Former President Jimmy Carter appeared on CNN's Larry King Live on Monday, addressing everything from the 2008 election and Rev. Jeremiah Wright to his recent talks with Hamas.
In the first segment, Carter said he would not have left Wright's church after hearing his remarks, and that Wright wouldn't be "anything permanent or damaging" to Sen. Barack Obama's candidacy.
CARTER: I grew up in Plains, Georgia and we have 600 people and 11 churches. And the largest and most powerful church is the Lebanon Baptist Church, which is an African-American Baptist church, so I have heard this kind of preaching all my life when we visited their church and they came to mine. What I think he's teaching is a liberation theology and his origins... I think sermons are still shaped by the deprivation of racial discrimination that our country has felt for 100 years after the civil war.
Carter said he would not be endorsing a candidate during the primaries (despite the fact that "all of my grandchildren and all of their spouses and all of my children and all of their spouses were for Obama"), and predicted that the party would rally around a winner after the primary elections were over in early June. But he did offer praise to both candidates:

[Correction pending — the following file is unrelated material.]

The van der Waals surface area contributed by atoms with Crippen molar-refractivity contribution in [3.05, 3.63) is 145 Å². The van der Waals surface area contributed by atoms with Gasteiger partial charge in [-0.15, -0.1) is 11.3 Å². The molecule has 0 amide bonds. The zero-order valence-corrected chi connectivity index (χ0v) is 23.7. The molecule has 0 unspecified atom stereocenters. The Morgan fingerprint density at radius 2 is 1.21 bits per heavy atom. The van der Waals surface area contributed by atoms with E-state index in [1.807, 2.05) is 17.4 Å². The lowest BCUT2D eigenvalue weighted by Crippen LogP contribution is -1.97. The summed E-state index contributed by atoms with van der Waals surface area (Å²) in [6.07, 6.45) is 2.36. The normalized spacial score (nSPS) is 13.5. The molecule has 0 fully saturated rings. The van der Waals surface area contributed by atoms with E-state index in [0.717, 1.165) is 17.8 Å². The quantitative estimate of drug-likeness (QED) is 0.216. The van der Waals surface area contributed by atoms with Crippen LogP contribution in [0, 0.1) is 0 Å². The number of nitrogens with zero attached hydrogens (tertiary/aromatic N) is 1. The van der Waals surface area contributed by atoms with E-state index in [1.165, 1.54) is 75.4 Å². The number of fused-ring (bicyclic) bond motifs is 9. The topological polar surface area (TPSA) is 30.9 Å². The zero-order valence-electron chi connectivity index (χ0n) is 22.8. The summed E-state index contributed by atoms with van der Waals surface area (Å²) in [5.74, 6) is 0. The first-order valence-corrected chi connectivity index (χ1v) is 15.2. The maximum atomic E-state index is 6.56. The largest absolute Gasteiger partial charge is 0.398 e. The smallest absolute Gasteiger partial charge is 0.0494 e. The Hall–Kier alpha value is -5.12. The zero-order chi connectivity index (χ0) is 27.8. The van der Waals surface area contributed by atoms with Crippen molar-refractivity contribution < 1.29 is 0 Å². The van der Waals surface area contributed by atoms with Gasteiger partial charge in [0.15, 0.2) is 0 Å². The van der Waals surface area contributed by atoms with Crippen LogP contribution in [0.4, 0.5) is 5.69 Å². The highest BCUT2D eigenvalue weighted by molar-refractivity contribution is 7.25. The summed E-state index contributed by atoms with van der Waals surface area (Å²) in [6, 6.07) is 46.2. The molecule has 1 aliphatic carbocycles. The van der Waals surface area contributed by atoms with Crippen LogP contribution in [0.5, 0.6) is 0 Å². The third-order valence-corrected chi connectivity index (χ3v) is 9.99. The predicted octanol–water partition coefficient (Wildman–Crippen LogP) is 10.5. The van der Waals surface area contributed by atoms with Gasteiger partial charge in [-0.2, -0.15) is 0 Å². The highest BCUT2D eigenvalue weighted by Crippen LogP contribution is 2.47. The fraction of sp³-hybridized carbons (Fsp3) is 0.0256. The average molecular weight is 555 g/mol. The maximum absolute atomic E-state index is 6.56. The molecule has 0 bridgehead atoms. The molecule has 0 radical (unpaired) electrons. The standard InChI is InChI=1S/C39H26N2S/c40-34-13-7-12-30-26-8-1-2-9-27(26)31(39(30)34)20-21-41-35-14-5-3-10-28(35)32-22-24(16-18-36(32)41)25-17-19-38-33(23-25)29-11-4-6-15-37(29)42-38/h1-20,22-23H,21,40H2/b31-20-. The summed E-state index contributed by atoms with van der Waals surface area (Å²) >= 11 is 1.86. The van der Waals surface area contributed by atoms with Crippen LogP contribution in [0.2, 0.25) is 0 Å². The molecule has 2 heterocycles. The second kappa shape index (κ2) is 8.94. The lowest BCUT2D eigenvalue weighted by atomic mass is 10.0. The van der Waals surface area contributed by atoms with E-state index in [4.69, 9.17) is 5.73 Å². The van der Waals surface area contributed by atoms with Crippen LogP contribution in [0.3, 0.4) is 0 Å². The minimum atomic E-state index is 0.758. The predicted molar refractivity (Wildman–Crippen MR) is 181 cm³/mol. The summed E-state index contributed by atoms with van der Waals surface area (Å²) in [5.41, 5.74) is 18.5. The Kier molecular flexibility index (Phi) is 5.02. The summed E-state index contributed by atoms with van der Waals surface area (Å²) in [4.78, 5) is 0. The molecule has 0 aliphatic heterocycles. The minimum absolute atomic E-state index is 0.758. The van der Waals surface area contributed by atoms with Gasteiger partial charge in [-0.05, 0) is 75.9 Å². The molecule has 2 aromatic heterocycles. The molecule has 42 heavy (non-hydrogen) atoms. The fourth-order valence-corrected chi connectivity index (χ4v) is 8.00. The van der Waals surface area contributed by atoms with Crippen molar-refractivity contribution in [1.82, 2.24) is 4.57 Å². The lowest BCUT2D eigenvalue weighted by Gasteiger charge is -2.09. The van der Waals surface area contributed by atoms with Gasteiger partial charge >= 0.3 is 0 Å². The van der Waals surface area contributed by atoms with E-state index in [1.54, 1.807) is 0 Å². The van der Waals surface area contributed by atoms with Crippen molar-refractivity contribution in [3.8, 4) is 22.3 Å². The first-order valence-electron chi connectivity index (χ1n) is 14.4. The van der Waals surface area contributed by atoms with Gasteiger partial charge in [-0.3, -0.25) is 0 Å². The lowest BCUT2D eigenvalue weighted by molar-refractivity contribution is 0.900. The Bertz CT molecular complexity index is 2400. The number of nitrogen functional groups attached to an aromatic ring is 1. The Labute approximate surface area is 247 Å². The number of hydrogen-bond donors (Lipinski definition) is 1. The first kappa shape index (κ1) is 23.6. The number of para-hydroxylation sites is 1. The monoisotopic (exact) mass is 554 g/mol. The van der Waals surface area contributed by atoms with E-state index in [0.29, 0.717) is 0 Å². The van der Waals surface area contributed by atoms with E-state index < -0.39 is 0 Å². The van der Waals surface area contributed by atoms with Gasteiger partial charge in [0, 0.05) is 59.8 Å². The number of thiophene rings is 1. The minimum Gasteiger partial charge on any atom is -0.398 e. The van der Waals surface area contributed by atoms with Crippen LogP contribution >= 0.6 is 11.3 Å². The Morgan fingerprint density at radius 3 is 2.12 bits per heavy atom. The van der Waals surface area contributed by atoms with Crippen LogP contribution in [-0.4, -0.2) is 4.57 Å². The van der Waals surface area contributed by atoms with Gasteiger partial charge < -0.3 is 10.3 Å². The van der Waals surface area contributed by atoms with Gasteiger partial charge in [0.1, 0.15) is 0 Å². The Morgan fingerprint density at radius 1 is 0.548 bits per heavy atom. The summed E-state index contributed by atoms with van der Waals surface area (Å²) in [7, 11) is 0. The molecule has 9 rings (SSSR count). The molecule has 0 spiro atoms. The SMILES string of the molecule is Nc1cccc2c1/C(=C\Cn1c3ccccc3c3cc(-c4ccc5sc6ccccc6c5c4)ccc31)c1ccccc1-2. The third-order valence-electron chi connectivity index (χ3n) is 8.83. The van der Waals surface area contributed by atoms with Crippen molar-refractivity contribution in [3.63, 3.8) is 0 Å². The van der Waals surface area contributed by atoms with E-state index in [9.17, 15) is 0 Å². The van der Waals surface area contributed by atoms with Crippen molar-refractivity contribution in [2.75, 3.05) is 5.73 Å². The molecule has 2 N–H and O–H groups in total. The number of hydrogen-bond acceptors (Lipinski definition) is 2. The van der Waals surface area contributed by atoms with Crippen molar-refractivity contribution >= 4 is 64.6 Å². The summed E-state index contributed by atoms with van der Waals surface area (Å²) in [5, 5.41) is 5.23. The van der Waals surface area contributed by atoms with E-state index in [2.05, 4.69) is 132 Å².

I think [Obama] has brought a new level of eloquence and inspiration to a lot of people. Hillary has also surprised a lot of people with her tenacity and her capability as a formidable candidate. I think at first she was kind of in the shadow of her husband. I think now she's blossomed forth in a very formidable fashion. If I were she, I would not withdraw until defeated and if I was Obama I would go forward as well.
In the second part, Carter addressed his recent trip to Israel and the Palestinian territories, during which he spoke twice to representatives of Hamas. King played clips of John McCain challenging Obama to condemn Carter's meetings, and of Obama saying he personally would not have met with Hamas.
Well, you know, I know the pressures that are on candidates running for president or Congress or governor or anything else in this country, and I don't blame Senator McCain for making what I consider a very foolish statement, telling Obama to tell me what to do. And I think Obama takes the right attitude by saying it's not his place to tell me what to do, but he would not go and meet with them. I think it's perfectly rational.